Careers in Sociology

The M.S. in Sociology is a versatile credential that prepares students for a wide variety of employment options or serves as the foundation for entry into a PhD program.

Our Thesis Option students are typically very successful in their Ph.D. program applications, and many have joined the higher education professoriate or are employed as advanced level researchers in non-profit organizations or government agencies. Our Applied Option students have often found their internship placements lead to the development of professional networks and employment opportunities. In addition, the VCU Career Center offers individualized career and professional development services. Please visit the University Career Center for more information.

The American Sociological Association describes career opportunities for sociologists with a graduate degree as follows:

“With advanced degrees, the more likely it is that a job will have the title sociologist, but many opportunities exist — the diversity of sociological careers ranges much further than what you might find under “S” in the Sunday newspaper employment ads. Many jobs outside of academia do not necessarily carry the specific title of sociologist:

  • Sociologists become high school teachers or faculty in colleges and universities, advising students, conducting research, and publishing their work. Over 3000 colleges offer sociology courses.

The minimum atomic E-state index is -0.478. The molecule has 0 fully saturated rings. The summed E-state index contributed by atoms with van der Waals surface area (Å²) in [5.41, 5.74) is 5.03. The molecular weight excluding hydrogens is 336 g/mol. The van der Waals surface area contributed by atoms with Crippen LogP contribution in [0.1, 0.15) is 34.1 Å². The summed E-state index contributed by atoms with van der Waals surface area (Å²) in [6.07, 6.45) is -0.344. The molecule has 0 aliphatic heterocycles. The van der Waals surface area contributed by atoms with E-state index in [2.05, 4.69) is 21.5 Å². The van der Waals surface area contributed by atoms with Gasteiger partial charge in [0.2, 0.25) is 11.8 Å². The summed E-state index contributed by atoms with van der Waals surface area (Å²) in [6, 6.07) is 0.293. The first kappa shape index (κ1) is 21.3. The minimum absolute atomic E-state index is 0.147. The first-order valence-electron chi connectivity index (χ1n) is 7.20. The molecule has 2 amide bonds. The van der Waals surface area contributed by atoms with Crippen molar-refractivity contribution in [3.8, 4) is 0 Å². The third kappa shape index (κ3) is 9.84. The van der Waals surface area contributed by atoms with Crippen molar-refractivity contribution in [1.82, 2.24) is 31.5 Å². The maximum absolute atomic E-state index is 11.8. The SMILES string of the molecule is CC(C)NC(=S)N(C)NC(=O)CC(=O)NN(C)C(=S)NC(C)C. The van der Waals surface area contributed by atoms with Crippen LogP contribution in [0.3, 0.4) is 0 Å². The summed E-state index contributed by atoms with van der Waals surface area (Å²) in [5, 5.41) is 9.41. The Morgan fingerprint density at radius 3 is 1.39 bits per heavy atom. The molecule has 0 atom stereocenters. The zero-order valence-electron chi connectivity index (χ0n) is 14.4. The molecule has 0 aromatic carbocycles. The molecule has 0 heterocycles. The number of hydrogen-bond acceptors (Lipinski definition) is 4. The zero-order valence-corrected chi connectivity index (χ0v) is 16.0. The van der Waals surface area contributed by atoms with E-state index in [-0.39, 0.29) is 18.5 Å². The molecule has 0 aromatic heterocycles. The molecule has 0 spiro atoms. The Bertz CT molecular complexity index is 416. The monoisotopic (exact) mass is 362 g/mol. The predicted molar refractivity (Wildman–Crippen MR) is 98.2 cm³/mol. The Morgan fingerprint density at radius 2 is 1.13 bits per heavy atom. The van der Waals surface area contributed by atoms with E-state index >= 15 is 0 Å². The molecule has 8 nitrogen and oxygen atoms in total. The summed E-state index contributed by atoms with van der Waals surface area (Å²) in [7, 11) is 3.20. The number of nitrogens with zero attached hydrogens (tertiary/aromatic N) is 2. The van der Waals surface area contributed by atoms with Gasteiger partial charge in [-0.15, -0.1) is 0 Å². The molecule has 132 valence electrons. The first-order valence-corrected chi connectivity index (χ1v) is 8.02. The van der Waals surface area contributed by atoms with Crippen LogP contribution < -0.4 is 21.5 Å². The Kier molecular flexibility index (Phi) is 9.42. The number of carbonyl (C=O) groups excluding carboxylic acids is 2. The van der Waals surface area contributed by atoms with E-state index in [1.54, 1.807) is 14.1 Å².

• Sociologists enter the corporate, non-profit, and government worlds as directors of research, policy analysts, consultants, human resource managers, and program managers.
  • Practicing sociologists with advanced degrees may be called research analysts, survey researchers, gerontologists, statisticians, urban planners, community developers, criminologists, or demographers.
  • Some MA and PhD sociologists obtain specialized training to become counselors, therapists, or program directors in social service agencies.

Today, sociologists embark upon literally hundreds of career paths. Although teaching and conducting research remain the dominant activities among the thousands of professional sociologists today, other forms of employment are growing both in number and significance. In some sectors, sociologists work closely with economists, political scientists, anthropologists, psychologists, social workers, and others, reflecting a growing appreciation of sociology’s contributions to interdisciplinary analysis and action.”

Read more about the sociology masters degree in a study conducted by the American Sociological Association, “What Can I Do With a Masters Degree?: A Study of Masters Candidates.”

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